Several recent reviews have showed the value in using mobile phones in PA interventions [9,10]. In particular, studies using mobile phones reported increases in PA and reductions in inactivity in a variety of settings and populations [9,10]. However, to prepare for such an intervention, it is helpful to know the extent of any group differences between mobile phone users and nonusers and what associations, if any, exist between mobile phone use and activity behaviors. The relationships between mobile phone use, PA, and sitting time have not been well-described, particularly among Hispanic people in the United States. To better understand PA and sitting time, mobile phone use appears to be a variable worthy of exploring in this population [8]. Additionally, considering that mobile phone owners are more likely to be younger, be college graduates, and have a higher income [11], there may be important behavioral or sociodemographic differences that affect health between users and nonusers of mobile phones.

    Hispanic people in the United States are predominantly of Mexican descent [12], and knowing more about their PA and sitting time behaviors may be informative for this group as a whole. The Mexican American Mano a Mano Cohort study is a population-based study of more than 25,000 participants of Mexican origin who have provided data on their activity and sitting behavior, including a subset of participants who have offered data on their usage of mobile phone devices. Because this population has a high rate of mobile phone ownership, this cohort provides an opportunity to examine relationships among these factors. This study’s purpose was therefore to determine the associations between mobile phone use, PA, and sitting time and how these behaviors differ from mobile phone nonusers in a sample of urban-dwelling Mexican American adults from the Mano a Mano cohort. To our knowledge, ours is the first report to examine these associations in this population. Findings can be used to tailor future interventions in this area.


    Methods

    Recruitment

    Mano a Mano is an ongoing prospective study examining cancer and chronic disease risk factors in adults residing in the Houston metropolitan area of Texas. Details of this cohort are described elsewhere [13]. Briefly, the study was initiated in 2001 and currently enrolls more than 25,000 adults of Mexican origin. The mean age is 40.8 years (SD 14.2), 73.7% were born in Mexico, and 79.3% are female. Data collection spans a range of social and health characteristics, and trained interviewers administer questionnaires at the participants' homes in their preferred language (English or Spanish). This study used a subset of the overall Mano a Mano cohort. Participants providing data for this study were recruited beginning in 2012, when questions on media use, including mobile phones, were first asked. The institutional review board at The University of Texas MD Anderson Cancer Center approved all study procedures.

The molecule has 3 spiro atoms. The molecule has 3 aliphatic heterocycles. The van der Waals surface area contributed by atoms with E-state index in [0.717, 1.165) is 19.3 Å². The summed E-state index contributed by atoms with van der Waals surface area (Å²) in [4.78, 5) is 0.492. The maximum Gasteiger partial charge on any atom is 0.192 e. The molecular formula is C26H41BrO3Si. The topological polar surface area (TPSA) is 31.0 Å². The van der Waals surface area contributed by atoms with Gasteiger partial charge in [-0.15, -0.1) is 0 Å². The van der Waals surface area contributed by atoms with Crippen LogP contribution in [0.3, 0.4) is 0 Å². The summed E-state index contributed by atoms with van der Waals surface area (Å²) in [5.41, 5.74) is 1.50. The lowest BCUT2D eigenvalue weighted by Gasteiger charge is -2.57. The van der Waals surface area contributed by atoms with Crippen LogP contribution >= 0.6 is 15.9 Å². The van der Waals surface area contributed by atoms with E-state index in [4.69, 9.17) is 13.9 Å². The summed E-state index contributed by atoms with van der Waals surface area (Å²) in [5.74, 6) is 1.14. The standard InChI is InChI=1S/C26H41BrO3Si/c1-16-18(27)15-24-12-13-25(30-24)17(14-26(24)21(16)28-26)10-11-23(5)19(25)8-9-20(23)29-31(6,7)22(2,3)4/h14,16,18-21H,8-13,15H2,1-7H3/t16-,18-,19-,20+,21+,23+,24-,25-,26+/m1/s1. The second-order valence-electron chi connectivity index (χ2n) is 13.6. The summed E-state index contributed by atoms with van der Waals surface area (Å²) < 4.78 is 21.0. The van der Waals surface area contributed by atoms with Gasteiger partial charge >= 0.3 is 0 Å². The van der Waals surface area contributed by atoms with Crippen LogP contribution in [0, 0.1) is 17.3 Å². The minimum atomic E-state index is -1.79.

Data

    Sociodemographic characteristics assessed at baseline include age, sex, marital status, education, birthplace (Mexico or United States), body mass index (BMI), acculturation, alcohol drinking and smoking status (current, former, and never), and years lived in the United States. Age was grouped into categories of 21-39, 40-54, and 55+ years to account for the potential nonlinear relationship with PA [14]. Marital status was categorized as married or not married, and education was categorized as some high school or less or high school graduate and beyond. Body mass index was calculated from measured height and weight and participants were categorized as obese (BMI ≥ 30 kg/m2) or not obese (BMI <30 kg/m2). Degree of acculturation was assessed using the Bidimensional Acculturation Scale for Hispanics [15], which measures linguistic preference when speaking, watching television, listening to the radio, and reading. Responses ranged from 1-4 and were dichotomized into low (≤2) or high (>2), with high values reflecting a preference for and fluency in English and a high degree of acculturation. This variable was dichotomized to maintain consistency with other reports using this cohort [16,17].